Got another road trip tale for you.
As we do every other year, my family spent Christmas on Bess’ parents’ farm in northwest Tennessee, a stone’s throw from the mighty Mississippi as well as the borders of Arkansas, Kentucky, Missouri and Illinois.
More precisely, it’s near Newbern, Tenn. (You know something’s out in the boondocks when it’s near Newbern, Tenn.)
Anyway, we arrived Dec. 23 and planned to have a good visit but not break The Rule.
You know The Rule, right? It limits the amount of days you can reasonably stay with extended family and still maintain a peaceful relationship, provided you don’t mention religion, politics or children who haven’t been conceived yet.
For some people it’s The 3-Day Rule, and for other people – some of them named Bess – it’s The 5-Day Rule.
I proposed we split the difference and do four days. This would mean we’d leave the day after Christmas, which would allow us to drive to Shreveport, La., eat authentic Cajun food and watch Vanderbilt play in the Camping World Independence Bowl.
My entire family revolted. Bess, of course, wanted to spend another day with her parents and siblings, and my four children wanted to spend another day with their grandparents, aunts and uncles and cousins.
But they all loved the idea of attending a college football bowl game, provided it was the Liberty Bowl, which featured the TCU Horned Frogs against the Georgia Bulldogs, of which my two oldest children now count themselves members.
But the Liberty Bowl was Dec. 30 and, in compliance with the maximum allowance of days under The Rule, we’d be leaving Bess’ family farm on Dec. 27. That left us three days to kill before the football game in Memphis, which was less than two hours away.
So the morning of Dec. 27, my family piled into the mini-van and drove over the big river, took a brief jaunt through Missouri, including Sheryl Crow’s hometown of Kinnett and another town called Braggodocio, and then headed across Arkansas on various two-lane highways.
In the hills of northern Arkansas, one of my children said, “This would be a great place to live if you were a fugitive from justice.”
That, plus the fact that most of us have read “A Good Man Is Hard to Find,” the Flannery O’Connor short story about a family road trip and a pathological murderer named The Misfit, made our six-mile detour up a steep gravel road a bit creepy.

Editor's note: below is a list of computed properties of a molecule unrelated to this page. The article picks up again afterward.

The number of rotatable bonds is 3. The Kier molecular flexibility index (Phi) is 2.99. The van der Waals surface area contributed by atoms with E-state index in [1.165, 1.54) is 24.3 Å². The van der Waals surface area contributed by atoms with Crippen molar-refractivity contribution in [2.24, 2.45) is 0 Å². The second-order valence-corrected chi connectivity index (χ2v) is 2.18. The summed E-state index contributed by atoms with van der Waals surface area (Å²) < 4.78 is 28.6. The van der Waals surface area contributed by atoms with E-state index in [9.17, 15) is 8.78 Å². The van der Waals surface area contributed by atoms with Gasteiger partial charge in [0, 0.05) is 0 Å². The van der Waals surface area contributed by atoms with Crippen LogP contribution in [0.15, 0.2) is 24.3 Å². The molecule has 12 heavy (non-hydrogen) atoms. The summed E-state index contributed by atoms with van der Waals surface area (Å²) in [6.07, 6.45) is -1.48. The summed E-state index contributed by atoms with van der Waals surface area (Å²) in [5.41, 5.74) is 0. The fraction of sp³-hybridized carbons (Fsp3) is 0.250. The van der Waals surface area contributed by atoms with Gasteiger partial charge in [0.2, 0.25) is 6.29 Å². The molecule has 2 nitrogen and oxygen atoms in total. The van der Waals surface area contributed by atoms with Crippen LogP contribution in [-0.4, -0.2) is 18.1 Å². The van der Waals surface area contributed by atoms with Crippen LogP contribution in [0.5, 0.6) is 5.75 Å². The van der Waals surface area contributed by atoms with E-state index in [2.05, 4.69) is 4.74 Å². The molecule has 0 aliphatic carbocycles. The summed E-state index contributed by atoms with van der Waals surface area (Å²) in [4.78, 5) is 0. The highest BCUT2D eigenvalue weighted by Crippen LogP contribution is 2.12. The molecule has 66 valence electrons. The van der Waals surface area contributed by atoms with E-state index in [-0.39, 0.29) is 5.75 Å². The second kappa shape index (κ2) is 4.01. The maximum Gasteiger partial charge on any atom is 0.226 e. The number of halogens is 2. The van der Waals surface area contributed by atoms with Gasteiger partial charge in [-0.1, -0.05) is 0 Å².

But we enjoyed the second most popular hike in Arkansas, including a picnic lunch on Hawksbill Crag, a giant rock outcropping that looks like a hawk’s bill. (The people who name hikes aren’t big on punctuation.)
Then we headed to Bentonville, Ark., home of Sam Walton, Walmart headquarters and the shiniest and happiest Walmart stores on earth.
We went to the Walmart Museum and saw Walton’s old Ford pickup, complete with shotgun on the seat, and an exact replica of Walton’s office, complete with shotgun in the corner. Oh, and letters containing the only three complaints ever lodged against Walmart. (My favorite: The fishing pole I bought didn’t catch any fish.)
My oldest son observed: “This is what Bedford Falls would be like if George Bailey had never been born.”
Our main reason for visiting Bentonville was Crystal Bridges Museum of American Art, a truly impressive collection of art from Colonial period to modern times, amassed by Walton’s daughter Alice.
Notable works include the iconic oil portraits of George Washington and Alexander Hamilton, as well as paintings by U.S. artists from Norman Rockwell to Mark Rothko.
There’s also a Frank Lloyd Wright house disassembled brick by brick and beam by beam in New Jersey and rebuilt on the museum site. If you’re in the area, I’d highly recommend it. Everything’s free, but go online several days in advance to reserve your place on a Wright house tour.
A hidden gem in Bentonville is the Museum of Native American History, which boasts an awesome collection of arrowheads and peace pipes, as well as a cool calendar with drawings featuring highlights from the past year. For example, in 1835, “Lame-Deer shot a Crow Indian, drew out the arrow, and shot him again with the arrow.”
Crystal Bridges doesn’t open until 11 a.m., so if you’ve spent the night in Bentonville, you can swing by the native American museum, which opens at 9 a.m.
On Dec. 29, we drove back to Tennessee, stopping to hike 4-mile Seven Hollows Trail, the most popular hike in Arkansas and featuring a natural rock bridge and a grotto with waterfall. The day was chilly and sunny, perfect for hiking.
We spent the night in Memphis with Bess’ brother and his family, who took us to the sixth largest pyramid in the world. The former home of the Memphis Grizzlies, it’s now the world’s largest Bass Pro Shop, complete with a bayou filled with fish, ducks and alligators, a 32-story elevator, and a hotel with balconies where you can sit and watch people buy everything from fishing lures to $100,000 shot guns.
The next morning, we ate donuts from Gibson’s. In my humble opinion, the buttermilk drop donuts were the best. Then we headed for the Liberty Bowl, where the Bulldogs beat the Horned Frogs in a spirited contest. It was a beautiful day, cold and bright, and it seemed even brighter because our team won.
On the way home, one of the kids pointed out that this was our fourth bowl game (we’ve rooted for Vandy in two Music City Bowls and a Birmingham Bowl) and we’ve never lost.
Really, the whole trip was a victory. Instead of the usual 950-mile round trip to a Tennessee Christmas, this year we doubled our miles, saw some neat stuff and spent quality time together.
Until next time!